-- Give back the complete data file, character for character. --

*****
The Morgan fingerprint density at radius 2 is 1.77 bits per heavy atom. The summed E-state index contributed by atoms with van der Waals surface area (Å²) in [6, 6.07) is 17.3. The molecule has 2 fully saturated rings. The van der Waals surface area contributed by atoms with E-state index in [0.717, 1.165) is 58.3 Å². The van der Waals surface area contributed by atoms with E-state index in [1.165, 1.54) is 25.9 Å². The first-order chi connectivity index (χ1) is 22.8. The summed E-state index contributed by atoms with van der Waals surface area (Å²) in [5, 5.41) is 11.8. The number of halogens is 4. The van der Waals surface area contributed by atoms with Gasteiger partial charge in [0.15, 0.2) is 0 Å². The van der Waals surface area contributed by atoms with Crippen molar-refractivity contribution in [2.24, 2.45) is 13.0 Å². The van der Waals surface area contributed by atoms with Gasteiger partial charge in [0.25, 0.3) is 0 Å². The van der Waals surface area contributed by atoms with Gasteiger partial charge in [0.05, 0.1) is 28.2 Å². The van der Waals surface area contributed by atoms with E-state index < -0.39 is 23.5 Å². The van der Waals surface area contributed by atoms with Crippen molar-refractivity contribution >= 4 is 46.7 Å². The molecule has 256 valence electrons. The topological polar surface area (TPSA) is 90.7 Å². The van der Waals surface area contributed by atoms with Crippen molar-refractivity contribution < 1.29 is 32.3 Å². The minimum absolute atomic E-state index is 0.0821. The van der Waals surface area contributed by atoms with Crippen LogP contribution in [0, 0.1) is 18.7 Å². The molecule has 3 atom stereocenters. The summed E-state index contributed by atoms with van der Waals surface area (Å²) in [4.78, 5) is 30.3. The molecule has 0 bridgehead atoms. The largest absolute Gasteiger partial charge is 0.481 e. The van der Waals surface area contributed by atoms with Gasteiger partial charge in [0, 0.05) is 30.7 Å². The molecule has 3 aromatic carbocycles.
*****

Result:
The Morgan fingerprint density at radius 2 is 1.77 bits per heavy atom. The summed E-state index contributed by atoms with van der Waals surface area (Å²) in [6, 6.07) is 17.3. The molecule has 2 fully saturated rings. The van der Waals surface area contributed by atoms with E-state index in [0.717, 1.165) is 58.3 Å². The van der Waals surface area contributed by atoms with E-state index in [1.165, 1.54) is 25.9 Å². The first-order chi connectivity index (χ1) is 22.8. The summed E-state index contributed by atoms with van der Waals surface area (Å²) in [5, 5.41) is 11.8. The number of halogens is 4. The van der Waals surface area contributed by atoms with Gasteiger partial charge in [0.15, 0.2) is 0 Å². The van der Waals surface area contributed by atoms with Crippen molar-refractivity contribution in [2.24, 2.45) is 13.0 Å². The van der Waals surface area contributed by atoms with Gasteiger partial charge in [0.25, 0.3) is 0 Å². The van der Waals surface area contributed by atoms with Gasteiger partial charge in [0.05, 0.1) is 28.2 Å². The van der Waals surface area contributed by atoms with E-state index < -0.39 is 23.5 Å². The van der Waals surface area contributed by atoms with Crippen molar-refractivity contribution >= 4 is 46.7 Å². The molecule has 256 valence electrons. The topological polar surface area (TPSA) is 90.7 Å². The van der Waals surface area contributed by atoms with Crippen molar-refractivity contribution < 1.29 is 32.3 Å². The minimum absolute atomic E-state index is 0.0821. The van der Waals surface area contributed by atoms with Crippen LogP contribution in [0, 0.1) is 18.7 Å². The molecule has 3 atom stereocenters. The summed E-state index contributed by atoms with van der Waals surface area (Å²) in [4.78, 5) is 30.3. The molecule has 0 bridgehead atoms. The largest absolute Gasteiger partial charge is 0.481 e. The van der Waals surface area contributed by atoms with Gasteiger partial charge in [0, 0.05) is 30.7 Å². The molecule has 3 aromatic carbocycles.